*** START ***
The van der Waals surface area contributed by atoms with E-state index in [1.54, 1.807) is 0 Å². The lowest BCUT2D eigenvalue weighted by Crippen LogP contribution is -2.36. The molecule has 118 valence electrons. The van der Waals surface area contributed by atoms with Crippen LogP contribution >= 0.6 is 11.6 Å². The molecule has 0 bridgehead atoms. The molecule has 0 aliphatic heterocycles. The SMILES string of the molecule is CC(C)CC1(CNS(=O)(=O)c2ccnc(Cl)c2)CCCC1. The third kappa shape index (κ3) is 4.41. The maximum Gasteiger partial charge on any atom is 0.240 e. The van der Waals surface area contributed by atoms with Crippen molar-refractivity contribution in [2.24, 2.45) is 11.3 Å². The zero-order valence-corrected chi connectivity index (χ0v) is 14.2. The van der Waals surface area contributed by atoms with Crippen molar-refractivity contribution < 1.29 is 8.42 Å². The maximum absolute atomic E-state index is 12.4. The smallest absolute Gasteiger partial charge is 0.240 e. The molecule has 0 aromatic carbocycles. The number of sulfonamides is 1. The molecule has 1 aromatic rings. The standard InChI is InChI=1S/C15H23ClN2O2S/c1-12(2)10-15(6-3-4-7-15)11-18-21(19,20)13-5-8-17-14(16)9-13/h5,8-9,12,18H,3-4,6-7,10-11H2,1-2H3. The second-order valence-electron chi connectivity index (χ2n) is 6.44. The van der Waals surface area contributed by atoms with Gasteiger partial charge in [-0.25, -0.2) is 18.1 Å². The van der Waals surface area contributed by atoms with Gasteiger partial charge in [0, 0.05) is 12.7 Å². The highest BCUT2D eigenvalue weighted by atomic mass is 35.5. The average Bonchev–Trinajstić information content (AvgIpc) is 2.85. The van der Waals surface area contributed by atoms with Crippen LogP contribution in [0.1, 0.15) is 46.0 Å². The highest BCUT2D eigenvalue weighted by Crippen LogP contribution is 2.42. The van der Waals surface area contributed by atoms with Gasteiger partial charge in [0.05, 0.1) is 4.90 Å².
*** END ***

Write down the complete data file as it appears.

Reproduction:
The van der Waals surface area contributed by atoms with E-state index in [1.54, 1.807) is 0 Å². The lowest BCUT2D eigenvalue weighted by Crippen LogP contribution is -2.36. The molecule has 118 valence electrons. The van der Waals surface area contributed by atoms with Crippen LogP contribution >= 0.6 is 11.6 Å². The molecule has 0 bridgehead atoms. The molecule has 0 aliphatic heterocycles. The SMILES string of the molecule is CC(C)CC1(CNS(=O)(=O)c2ccnc(Cl)c2)CCCC1. The third kappa shape index (κ3) is 4.41. The maximum Gasteiger partial charge on any atom is 0.240 e. The van der Waals surface area contributed by atoms with Crippen molar-refractivity contribution in [2.24, 2.45) is 11.3 Å². The zero-order valence-corrected chi connectivity index (χ0v) is 14.2. The van der Waals surface area contributed by atoms with Crippen molar-refractivity contribution < 1.29 is 8.42 Å². The maximum absolute atomic E-state index is 12.4. The smallest absolute Gasteiger partial charge is 0.240 e. The molecule has 0 aromatic carbocycles. The number of sulfonamides is 1. The molecule has 1 aromatic rings. The standard InChI is InChI=1S/C15H23ClN2O2S/c1-12(2)10-15(6-3-4-7-15)11-18-21(19,20)13-5-8-17-14(16)9-13/h5,8-9,12,18H,3-4,6-7,10-11H2,1-2H3. The second-order valence-electron chi connectivity index (χ2n) is 6.44. The van der Waals surface area contributed by atoms with Gasteiger partial charge in [-0.25, -0.2) is 18.1 Å². The van der Waals surface area contributed by atoms with Gasteiger partial charge in [0, 0.05) is 12.7 Å². The highest BCUT2D eigenvalue weighted by atomic mass is 35.5. The average Bonchev–Trinajstić information content (AvgIpc) is 2.85. The van der Waals surface area contributed by atoms with Crippen LogP contribution in [0.1, 0.15) is 46.0 Å². The highest BCUT2D eigenvalue weighted by Crippen LogP contribution is 2.42. The van der Waals surface area contributed by atoms with Gasteiger partial charge in [0.05, 0.1) is 4.90 Å².